At each event, the research staff used a list of random numbers that had been prepared earlier, to randomly select prospective donors who had been assigned an intake number in sequence by the CRCS staff. Potential subjects were greeted by study staff and invited to participate in completing the HQ in addition to the DHAQ. Those who agreed to be involved were randomly assigned to receive either the HQ followed by the DHAQ or the DHAQ followed by the HQ (Figure 1). The last digit of the participants' intake number was used to determine the order in which they received the questionnaire; an odd number indicated one order and an even number indicated the other order.

Figure 1
figure 1

Flow diagram of the randomized cross-over trial.

All participating donors received training on how to use the HQ. Donors were directed to one of the privacy booths for completion of both questionnaires. After finishing the first data collection method, subjects returned to the study personnel to receive the other method. Once both methods were completed, donors received a short satisfaction questionnaire that addressed issues regarding the acceptability and comfort level associated with using the HQ. After returning this questionnaire to study personnel, donors rejoined the queue to continue being processed for donation.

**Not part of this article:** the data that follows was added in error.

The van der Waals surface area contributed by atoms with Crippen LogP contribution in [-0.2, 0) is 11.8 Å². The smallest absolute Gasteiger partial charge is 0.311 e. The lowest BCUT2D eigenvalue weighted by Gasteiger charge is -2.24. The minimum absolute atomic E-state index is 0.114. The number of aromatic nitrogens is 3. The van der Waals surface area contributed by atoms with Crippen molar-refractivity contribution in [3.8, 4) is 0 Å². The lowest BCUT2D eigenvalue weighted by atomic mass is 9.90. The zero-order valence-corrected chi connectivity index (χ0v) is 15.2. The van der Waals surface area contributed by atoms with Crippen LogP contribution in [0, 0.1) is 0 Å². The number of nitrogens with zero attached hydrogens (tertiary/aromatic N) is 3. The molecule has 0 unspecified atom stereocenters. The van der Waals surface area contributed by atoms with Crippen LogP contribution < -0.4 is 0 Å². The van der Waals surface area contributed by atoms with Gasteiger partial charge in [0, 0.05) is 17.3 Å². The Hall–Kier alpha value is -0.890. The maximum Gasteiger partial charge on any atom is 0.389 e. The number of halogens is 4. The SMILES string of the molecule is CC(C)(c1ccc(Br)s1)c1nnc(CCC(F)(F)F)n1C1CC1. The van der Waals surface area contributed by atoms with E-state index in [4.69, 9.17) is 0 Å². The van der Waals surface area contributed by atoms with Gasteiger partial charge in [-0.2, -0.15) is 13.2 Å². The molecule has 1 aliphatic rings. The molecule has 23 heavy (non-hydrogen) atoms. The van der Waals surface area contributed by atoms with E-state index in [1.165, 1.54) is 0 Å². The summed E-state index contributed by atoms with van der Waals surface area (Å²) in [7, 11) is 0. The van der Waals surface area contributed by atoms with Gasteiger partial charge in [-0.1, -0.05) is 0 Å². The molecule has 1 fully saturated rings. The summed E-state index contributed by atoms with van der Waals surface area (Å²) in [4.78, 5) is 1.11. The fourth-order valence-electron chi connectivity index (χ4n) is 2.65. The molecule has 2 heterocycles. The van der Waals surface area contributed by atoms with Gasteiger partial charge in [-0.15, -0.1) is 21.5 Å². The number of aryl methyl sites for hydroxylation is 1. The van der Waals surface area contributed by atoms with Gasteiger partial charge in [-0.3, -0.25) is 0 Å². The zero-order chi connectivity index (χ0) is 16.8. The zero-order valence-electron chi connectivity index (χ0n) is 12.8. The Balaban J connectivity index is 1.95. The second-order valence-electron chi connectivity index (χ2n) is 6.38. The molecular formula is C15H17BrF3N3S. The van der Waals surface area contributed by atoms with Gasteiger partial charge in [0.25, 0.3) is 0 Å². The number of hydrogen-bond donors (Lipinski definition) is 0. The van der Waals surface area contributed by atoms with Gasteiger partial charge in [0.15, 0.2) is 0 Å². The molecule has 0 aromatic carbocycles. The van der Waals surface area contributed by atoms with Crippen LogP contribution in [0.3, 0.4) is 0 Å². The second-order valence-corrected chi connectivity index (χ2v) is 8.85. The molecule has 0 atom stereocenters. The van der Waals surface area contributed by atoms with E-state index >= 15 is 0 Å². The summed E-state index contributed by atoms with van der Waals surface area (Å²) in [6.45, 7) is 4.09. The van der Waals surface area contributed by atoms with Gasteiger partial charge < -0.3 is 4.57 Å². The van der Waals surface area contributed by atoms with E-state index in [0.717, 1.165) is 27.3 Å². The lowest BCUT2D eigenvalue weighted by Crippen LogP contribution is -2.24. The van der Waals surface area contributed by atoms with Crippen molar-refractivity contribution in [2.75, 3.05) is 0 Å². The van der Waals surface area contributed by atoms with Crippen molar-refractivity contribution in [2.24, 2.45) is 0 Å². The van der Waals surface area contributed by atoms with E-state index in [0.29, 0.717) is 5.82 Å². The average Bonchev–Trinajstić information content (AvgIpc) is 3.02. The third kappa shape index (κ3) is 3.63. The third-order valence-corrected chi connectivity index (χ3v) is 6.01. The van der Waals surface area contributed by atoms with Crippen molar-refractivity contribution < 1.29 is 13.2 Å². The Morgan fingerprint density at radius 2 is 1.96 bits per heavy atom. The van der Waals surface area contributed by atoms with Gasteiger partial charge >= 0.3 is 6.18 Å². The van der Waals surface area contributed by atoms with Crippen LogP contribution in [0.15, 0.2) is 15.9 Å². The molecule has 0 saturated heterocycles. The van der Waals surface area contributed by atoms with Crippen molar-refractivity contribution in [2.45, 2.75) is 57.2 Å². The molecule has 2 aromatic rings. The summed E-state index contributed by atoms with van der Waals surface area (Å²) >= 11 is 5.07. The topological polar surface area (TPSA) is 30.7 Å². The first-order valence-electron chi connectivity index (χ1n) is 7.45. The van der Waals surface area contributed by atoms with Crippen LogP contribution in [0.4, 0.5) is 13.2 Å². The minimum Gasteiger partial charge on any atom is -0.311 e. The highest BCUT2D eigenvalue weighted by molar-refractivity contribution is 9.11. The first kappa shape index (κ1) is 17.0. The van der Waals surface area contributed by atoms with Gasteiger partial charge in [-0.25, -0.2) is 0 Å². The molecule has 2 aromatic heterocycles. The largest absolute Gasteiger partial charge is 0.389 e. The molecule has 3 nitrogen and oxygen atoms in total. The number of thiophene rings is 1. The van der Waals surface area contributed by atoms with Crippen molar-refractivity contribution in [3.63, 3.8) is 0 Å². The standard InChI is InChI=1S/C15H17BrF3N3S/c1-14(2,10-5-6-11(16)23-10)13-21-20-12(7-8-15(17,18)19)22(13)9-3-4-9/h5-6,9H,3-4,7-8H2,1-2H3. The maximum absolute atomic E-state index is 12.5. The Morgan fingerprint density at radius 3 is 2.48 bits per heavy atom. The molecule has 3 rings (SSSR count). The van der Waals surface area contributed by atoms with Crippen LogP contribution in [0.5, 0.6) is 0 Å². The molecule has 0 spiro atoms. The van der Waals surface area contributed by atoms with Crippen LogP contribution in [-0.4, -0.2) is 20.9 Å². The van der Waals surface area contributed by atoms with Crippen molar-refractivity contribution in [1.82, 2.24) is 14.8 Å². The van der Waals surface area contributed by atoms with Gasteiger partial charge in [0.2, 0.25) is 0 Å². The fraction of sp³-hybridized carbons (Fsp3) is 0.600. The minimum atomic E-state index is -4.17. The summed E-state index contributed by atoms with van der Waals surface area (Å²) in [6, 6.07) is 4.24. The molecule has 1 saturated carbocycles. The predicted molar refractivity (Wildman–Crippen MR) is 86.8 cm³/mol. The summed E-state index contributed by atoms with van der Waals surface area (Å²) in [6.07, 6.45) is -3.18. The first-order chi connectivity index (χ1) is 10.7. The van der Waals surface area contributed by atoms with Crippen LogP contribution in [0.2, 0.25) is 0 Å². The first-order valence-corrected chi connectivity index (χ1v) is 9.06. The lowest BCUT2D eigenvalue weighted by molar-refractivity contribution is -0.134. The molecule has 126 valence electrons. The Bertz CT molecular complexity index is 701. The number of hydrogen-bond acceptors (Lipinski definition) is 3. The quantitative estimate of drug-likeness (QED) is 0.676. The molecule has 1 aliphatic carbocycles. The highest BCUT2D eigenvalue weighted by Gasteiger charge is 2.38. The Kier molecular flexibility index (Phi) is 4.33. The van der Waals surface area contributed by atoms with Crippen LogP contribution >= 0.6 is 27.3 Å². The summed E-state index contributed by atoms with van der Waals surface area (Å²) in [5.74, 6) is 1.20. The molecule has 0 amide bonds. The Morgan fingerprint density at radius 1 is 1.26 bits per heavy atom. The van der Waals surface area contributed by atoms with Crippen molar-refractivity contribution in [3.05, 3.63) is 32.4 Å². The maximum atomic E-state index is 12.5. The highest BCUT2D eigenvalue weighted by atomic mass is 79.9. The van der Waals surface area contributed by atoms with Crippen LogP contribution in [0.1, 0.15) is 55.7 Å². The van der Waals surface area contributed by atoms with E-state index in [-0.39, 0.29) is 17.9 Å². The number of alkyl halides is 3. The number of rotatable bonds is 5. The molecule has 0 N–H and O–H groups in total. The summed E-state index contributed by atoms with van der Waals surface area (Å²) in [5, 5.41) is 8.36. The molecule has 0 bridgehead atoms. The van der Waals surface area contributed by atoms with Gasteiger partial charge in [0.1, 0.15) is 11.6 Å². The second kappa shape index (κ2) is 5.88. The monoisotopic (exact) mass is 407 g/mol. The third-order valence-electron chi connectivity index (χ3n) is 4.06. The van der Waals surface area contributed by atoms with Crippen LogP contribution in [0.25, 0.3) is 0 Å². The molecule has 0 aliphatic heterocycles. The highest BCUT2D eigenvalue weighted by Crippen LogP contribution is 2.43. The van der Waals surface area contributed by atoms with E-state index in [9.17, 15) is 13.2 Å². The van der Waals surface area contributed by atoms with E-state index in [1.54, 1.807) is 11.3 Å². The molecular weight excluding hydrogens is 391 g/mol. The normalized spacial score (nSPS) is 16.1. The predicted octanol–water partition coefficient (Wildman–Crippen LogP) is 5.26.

Administration of questionnaires

The HQ was presented on a 22.5 by 26.3 cm portable battery-operated computer that had been designed for questionnaire administration. The questions were developed using the standard written DHAQ. The questions appeared one at a time on a white high-contrast screen in black letters and were answered by the donor using one of three large buttons: 'yes', 'no', 'not sure'. Donors continued through the questionnaire by pressing the 'next question' button. The responses triggered a path through the branching questions. Pre-set algorithms created reports that were printed immediately and stored in a database. The printed report indicated that the donor should be accepted, deferred, or that further investigation was required by the clinic staff. In addition to the risk questions in the HQ, questions pertaining to the ease of use and readability of the HQ were asked.

At the time of the study, the DHAQ was a self-administered list of questions with 'yes' and 'no' boxes that are checked by the donors. Blood donor clinic staff reviewed the responses and decided if the donor should be accepted, deferred or questioned further. To conform to the usual clinic standards, donor acceptance or deferral was based on the responses to the DHAQ, reviewed by the clinic staff. However, if the research staff noted a potential deferral factor identified on the HQ, it was brought to the attention of the clinic staff. We did not gather specific information on the reason for deferral when deferral was based on the standard DHAQ. For the additional donors deferred because of a response on the HQ that was not identified on the DHAQ, the relevant items were noted.